37 FIGURE A11 Spectral Class Example 1. FIGURE A12 Spectral Class Example 2.
38 FIGURE A13 DNL contours for test case operations. FIGURE A14 Relationship of Traditional Level-Based Noise Metrics to Day-Night Average Noise Level for an example heliport. above metrics a second order polynomial fit was used. The choice of linear or second order fit of DNL to the individual metrics was based on the shape of the data plot and the method that provided the best correlation. TAPNL is the metric most independent from DNL, albeit in a not particularly useful manner. Figure A15 shows that the TAPNL data have a very narrow dynamic range, with a nearly vertical slope between DNL 75 and DNL 80. Time above 95 PNL goes from nearly zero to 1,400 minutes within a range of only Ldn = 5 dB. Note that none of the metrics, the traditional level based metrics or time above metrics, include any corrections or adjustments for impulse type noise that occurs as part of some helicopter operating modes. Note also that the spectral data used by INM to compute C-weighted and PNL metrics do not contain any information below the one-third octave band centered at 50 Hz.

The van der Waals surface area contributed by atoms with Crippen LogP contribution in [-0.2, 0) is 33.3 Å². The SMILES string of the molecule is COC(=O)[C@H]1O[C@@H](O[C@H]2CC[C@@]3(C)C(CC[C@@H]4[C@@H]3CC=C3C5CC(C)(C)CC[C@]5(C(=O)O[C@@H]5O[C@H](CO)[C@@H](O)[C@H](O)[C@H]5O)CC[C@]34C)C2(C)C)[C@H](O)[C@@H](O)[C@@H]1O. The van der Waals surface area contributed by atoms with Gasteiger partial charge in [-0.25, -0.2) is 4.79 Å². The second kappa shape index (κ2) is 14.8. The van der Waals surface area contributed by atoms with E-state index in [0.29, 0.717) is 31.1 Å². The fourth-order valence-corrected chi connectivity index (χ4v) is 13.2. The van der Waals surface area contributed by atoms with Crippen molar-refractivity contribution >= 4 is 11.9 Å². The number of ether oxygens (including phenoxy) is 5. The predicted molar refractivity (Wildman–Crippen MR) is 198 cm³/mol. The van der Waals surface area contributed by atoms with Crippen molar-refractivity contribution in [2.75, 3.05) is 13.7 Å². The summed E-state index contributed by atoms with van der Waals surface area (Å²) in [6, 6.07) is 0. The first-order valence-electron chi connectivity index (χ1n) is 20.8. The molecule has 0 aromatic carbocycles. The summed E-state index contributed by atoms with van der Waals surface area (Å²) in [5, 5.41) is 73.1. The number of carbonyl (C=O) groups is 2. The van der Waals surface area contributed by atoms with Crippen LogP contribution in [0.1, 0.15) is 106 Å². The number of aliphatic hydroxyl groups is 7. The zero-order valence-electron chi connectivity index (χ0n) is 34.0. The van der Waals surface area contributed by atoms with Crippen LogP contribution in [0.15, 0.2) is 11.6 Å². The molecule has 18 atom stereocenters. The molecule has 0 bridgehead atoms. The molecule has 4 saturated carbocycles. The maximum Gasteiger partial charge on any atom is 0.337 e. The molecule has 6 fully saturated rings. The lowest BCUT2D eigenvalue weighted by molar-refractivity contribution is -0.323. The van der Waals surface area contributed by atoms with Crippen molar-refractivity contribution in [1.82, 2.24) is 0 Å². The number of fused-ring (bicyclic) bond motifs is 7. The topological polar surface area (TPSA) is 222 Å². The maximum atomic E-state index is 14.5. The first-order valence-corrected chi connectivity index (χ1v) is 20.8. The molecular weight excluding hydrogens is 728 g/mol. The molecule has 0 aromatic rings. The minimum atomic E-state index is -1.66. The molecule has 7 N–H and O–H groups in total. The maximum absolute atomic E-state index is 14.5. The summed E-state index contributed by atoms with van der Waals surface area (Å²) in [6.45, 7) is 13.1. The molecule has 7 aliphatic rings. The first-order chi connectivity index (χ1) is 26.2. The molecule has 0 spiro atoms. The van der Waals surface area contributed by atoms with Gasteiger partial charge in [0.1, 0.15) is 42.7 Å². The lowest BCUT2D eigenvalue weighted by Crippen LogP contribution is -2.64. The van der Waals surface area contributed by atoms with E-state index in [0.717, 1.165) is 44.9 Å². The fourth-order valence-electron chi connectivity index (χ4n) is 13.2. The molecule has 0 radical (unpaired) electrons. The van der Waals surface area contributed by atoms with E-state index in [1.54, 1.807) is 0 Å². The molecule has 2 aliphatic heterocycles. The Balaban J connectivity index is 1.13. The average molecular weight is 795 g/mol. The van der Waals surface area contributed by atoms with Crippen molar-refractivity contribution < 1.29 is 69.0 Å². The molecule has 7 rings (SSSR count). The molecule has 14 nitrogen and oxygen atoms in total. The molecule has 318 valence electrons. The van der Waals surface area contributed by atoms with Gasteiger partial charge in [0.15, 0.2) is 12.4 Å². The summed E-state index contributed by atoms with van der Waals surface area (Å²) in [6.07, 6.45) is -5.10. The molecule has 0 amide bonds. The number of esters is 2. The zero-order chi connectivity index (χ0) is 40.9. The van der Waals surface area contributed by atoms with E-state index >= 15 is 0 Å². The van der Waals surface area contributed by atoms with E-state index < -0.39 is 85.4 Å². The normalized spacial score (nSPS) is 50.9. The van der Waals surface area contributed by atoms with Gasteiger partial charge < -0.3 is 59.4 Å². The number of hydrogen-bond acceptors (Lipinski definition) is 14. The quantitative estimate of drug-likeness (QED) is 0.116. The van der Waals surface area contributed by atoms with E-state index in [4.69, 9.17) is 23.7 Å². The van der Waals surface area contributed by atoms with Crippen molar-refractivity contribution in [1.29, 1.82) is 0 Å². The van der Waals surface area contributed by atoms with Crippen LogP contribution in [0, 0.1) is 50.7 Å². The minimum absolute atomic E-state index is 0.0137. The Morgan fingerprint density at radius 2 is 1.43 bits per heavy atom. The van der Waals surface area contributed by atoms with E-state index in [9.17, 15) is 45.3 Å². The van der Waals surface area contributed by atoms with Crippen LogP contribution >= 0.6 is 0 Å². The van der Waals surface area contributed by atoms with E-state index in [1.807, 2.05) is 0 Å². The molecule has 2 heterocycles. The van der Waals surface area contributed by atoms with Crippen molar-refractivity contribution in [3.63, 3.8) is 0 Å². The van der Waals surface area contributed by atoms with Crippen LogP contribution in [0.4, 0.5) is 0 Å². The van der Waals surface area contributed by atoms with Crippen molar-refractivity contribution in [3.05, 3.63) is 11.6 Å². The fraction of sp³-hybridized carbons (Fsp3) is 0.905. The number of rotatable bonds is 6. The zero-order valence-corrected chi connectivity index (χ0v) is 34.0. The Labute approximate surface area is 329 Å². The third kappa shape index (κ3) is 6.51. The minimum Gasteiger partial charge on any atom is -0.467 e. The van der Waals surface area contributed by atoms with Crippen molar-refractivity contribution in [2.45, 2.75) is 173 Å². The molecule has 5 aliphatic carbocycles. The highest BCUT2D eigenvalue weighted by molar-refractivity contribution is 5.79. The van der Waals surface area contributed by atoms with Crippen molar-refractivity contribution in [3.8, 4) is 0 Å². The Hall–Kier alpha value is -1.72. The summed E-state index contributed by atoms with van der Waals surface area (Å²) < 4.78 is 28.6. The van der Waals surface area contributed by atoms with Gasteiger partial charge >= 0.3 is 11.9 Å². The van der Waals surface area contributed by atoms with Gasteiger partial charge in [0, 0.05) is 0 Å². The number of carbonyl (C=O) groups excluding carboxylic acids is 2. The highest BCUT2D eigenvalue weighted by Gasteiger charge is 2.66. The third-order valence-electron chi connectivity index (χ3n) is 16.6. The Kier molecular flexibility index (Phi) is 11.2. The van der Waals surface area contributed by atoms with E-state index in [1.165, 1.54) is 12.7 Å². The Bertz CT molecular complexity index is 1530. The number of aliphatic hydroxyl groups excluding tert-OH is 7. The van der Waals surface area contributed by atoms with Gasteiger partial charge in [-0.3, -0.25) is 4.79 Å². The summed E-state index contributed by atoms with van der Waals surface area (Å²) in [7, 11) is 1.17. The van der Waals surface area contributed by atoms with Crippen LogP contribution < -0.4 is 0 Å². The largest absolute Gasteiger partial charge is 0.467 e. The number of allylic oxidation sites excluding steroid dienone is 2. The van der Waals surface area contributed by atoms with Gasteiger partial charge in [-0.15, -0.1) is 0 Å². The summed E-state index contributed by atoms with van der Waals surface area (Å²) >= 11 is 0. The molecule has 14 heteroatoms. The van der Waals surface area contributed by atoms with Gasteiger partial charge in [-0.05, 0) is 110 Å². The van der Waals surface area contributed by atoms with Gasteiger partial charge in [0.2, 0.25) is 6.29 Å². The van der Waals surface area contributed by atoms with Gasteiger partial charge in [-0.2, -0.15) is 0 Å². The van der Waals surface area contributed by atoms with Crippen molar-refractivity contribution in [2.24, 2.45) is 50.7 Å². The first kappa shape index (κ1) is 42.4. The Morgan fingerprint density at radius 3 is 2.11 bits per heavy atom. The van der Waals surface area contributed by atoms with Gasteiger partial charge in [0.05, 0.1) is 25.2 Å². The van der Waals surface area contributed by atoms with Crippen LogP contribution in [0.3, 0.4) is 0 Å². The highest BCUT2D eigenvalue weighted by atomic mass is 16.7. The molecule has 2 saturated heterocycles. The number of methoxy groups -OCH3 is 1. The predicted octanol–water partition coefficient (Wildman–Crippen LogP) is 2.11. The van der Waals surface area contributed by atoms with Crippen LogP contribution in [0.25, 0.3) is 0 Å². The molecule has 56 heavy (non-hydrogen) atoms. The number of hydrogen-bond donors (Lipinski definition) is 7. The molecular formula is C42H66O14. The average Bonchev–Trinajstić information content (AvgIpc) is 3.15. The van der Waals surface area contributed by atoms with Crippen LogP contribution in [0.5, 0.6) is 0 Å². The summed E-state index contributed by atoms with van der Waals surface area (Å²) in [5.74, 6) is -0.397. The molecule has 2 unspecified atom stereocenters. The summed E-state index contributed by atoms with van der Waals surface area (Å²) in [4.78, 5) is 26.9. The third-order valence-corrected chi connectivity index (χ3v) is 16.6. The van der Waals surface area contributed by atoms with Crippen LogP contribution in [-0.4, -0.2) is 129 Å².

39 FIGURE A15 Correlation of Time Above Metrics to Day-Night Average Noise Level for an example heliport (threshold 65 dB for TALA and TALC and 95 dB TAPNL). Noise Metric R2 Relative to DNL CNEL 0.99997 LAEQ 1 LAEQD 0.99997 LAEQN 0.99997 SEL 0.99998 LAMAX 0.95152 NEF 0.92129 WECPNL 0.92128 EPNL 0.92126 PNLTM 0.92887 CEXP 0.99538 LCMAX 0.95927 TALA 0.86722 TALC 0.86848 TAPNL 0.6641 Source: L&B. TABLE A2 COEFFICIENTS OF DETERMINATION (R2) OF NOISE METRICS WITH DNL